NPR’s “Morning Edition” has one of the most peculiar formats of any morning show on radio or television: it’s split between the East Coast, with the co-host Steve Inskeep in Washington, and the West, with Renee Montagne. The director cues Ms. Montagne through a videoconferencing system, and the co-hosts routinely add what they call “splits” to their scripts, so that they share the responsibility for introductions and interviews. “We are functionally sitting next to one another,” Ms. Montagne said, yet by staying on separate coasts, they are reflecting the audience’s geographic diversity.
CULVER CITY, Calif. - Fifteen minutes before "Morning Edition" is beamed to radios across the country, Renee Montagne is ready to record her one-minute introduction. To cue her, the director points his index finger. "Good morning. It was the president's turn to court Latino voters..." And she's off.
Pop Culture
4:31 pm
Fri October 12, 2012

Vice Presidential Debate Mirrors 'American Idol'

Vice President Biden and Republican Paul Ryan at Thursday night's debate.
Saul Loeb AFP/Getty Images

Originally published on Sat October 13, 2012 7:14 pm

The first two debates of the 2012 election cycle have had stratospheric viewership on TV. Critic Bob Mondello isn't surprised. He argues we've spent the last decade training the public to watch contests on television and then vote — think American Idol and Dancing with the Stars.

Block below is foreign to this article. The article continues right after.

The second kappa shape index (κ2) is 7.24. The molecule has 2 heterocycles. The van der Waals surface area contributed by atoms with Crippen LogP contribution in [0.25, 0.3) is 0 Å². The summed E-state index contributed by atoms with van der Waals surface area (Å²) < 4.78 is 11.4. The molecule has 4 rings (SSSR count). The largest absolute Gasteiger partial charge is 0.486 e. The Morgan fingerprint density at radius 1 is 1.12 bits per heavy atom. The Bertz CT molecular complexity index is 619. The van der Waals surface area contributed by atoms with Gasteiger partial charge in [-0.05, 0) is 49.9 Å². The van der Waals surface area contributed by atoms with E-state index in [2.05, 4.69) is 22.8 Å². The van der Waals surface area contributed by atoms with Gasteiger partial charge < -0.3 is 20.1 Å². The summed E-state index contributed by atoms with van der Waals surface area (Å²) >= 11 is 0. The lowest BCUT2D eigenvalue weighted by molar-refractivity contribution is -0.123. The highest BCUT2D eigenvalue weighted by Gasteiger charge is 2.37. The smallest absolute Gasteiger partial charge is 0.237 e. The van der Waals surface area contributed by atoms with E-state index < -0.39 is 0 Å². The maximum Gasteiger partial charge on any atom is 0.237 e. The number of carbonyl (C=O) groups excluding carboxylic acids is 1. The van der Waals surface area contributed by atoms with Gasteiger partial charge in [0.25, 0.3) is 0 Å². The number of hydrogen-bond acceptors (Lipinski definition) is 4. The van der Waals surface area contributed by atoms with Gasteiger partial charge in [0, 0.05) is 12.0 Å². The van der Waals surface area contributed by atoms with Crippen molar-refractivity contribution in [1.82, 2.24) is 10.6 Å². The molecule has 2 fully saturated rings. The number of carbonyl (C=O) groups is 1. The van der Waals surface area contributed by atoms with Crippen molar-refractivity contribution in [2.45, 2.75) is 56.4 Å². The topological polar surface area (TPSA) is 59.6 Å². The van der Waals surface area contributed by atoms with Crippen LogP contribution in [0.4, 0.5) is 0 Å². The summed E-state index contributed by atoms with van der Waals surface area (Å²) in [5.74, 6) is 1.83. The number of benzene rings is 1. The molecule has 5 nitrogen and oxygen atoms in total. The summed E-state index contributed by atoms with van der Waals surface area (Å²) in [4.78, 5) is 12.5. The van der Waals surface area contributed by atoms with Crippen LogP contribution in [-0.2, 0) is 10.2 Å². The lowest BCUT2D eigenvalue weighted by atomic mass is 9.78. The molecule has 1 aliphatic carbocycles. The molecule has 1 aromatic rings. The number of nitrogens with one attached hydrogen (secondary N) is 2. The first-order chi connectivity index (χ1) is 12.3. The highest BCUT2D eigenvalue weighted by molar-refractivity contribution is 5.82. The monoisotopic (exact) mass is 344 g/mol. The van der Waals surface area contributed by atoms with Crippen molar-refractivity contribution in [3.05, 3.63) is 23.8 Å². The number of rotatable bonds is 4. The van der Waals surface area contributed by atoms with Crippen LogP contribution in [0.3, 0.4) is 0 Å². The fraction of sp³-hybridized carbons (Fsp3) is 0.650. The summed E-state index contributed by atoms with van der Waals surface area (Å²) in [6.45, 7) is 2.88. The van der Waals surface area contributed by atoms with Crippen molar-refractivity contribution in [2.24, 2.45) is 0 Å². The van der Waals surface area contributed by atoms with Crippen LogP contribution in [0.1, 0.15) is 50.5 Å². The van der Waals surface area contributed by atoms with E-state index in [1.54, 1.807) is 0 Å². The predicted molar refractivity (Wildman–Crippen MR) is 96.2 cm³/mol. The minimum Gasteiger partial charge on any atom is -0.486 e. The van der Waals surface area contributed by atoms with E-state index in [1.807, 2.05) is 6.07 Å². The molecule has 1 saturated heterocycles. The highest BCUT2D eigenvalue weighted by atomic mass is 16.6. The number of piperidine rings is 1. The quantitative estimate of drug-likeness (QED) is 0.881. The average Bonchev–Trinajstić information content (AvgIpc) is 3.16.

During the debates, networks all but beg us to kibitz in social media, which makes instant judgment universal. We're encouraged to watch for the purpose of reacting.

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2:27 pm
Thu October 4, 2012

A Muckraker Gets the David Simon Treatment in Treme

The new season of David Simon’s HBO series Treme, which started Sunday and runs through Nov. 25, features a new character modeled on A.C. Thompson, the award-winning Bay Area reporter whose exposés of police wrongdoing after Hurricane Katrina shook up New Orleans. Now with the journalism nonprofit ProPublica and working out of the East Bay again after three years in New York, Thompson talks about putting bad cops in jail and spinning drudgery into art.
Nina Martin | Photo: A.C. Thompson | September 28, 2012 [Note: a shorter version of this interview appears in the October issue] You started reporting on New Orleans in 2007, when you were a freelancer living in SF. How'd you get onto this huge story?
The Times-Picayune
6:00 am
Mon October 1, 2012

Residents Lament Loss of Daily Times-Picayune

The Times-Picayune is no longer publishing a daily newspaper.
Erin Krall WWNO

New Orleanians are waking up for the first time without their Monday edition of the Times-Picayune. It doesn’t exist anymore. Some readers shared their thoughts on cutbacks taking effect at the paper, and if they’ll give a new venture a chance.

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It's All Politics
4:01 pm
Wed September 26, 2012

One Way To Avoid Political Ads: Watch 'Dancing With The Stars'?

Pamela Anderson performs with Tristan MacManus on Dancing With the Stars: All-Stars. Anderson was the first contestant eliminated on the show this season.
Adam Taylor ABC

Originally published on Wed September 26, 2012 4:41 pm

It's no secret that TV watchers in swing states are getting flooded, bombarded, practically drowned in political ads.

According to data from Kantar Media, as of a week ago, nearly 700,000 political ads had aired throughout the country during the general election campaign. The estimated spending on those ads: $395 million.